Could Bert really be a zombie cat? Two friends put their brains together to find out in a wry new mystery series.
While helping her best friend, Danny, film his latest horror flick, Mellie discovers a scraggly cat behind a dumpster outside the YummCo Foods factory. Mellie names the stray Bert and hides him in her room, knowing her parents won’t let her keep him. But soon Bert has decapitated all her stuffed animals, and before long he is leaving the headless corpses of birds and mice as gifts for her. Danny is convinced the cat is a zombie, living on the brains of his victims. But is that what is really going on? Award-winning author Kara LaReau lets loose a fresh and sharply funny new mystery series, with an irresistible touch of the macabre. Fans of creepy stories and animal lovers alike will devour this fast-moving first episode in one gulp.
About the Author
Kara LaReau is the author of many books for young readers, including the Theodor Seuss Geisel Honor Book The Infamous Ratsos,The Infamous Ratsos Are Not Afraid, and The Infamous Ratsos: Project Fluffy. She is also the author of the Bland Sisters series of chapter books. She lives in Providence, Rhode Island.
Ryan Andrews is the illustrator of The Dollar Kids by Jennifer Richard Jacobson. He is also a comics artist, and two of his web comics have been nominated for Will Eisner Comic Industry Awards. He lives in Fukuoka, Japan.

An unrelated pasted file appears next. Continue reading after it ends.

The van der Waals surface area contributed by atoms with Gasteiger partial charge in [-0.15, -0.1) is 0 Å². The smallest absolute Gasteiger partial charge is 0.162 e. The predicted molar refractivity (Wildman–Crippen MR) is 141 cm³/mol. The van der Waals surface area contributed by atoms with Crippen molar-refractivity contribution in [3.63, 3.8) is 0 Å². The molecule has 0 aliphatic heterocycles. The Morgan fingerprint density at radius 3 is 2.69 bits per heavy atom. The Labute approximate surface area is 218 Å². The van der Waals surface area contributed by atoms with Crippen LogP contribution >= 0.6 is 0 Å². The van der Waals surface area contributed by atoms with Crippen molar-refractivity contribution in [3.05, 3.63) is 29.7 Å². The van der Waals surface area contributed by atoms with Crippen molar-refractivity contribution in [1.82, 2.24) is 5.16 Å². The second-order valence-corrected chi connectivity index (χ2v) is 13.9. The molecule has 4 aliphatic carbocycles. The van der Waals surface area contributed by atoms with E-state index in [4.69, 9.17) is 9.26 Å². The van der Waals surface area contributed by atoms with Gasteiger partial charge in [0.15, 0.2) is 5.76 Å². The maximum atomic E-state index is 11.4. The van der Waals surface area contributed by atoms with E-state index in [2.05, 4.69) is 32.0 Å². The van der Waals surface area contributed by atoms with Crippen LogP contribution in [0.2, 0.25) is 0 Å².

The parallel stories of Mellie’s discovery of Bert, the search for Y-91, and Bert, as he pursues a mission of his own, will keep young fans of the slightly spooky turning pages…and eager for the next installment...Enjoyably mysterious. —Kirkus Reviews
LaReau (the Infamous Ratsos series) credibly weaves real-life strands into the plot—Mellie resents her lifestyle blogger parents’ preoccupation with their work, is anxious about presenting her school report, and tries to deflect a bully’s taunts...Energetic pictures by Andrews (The Dollar Kids) add to the story’s mood. —Publishers Weekly
This first in a planned series delivers an entertainingly foul-looking feline hero with a death stare...This could make an eventful quick read for youngsters who want to dabble in early horror without getting too scared. —Bulletin of the Center for Children's Books
Frequent digital sketches add suspense to a story with dead-on appeal for Halloween reading. —The Horn Book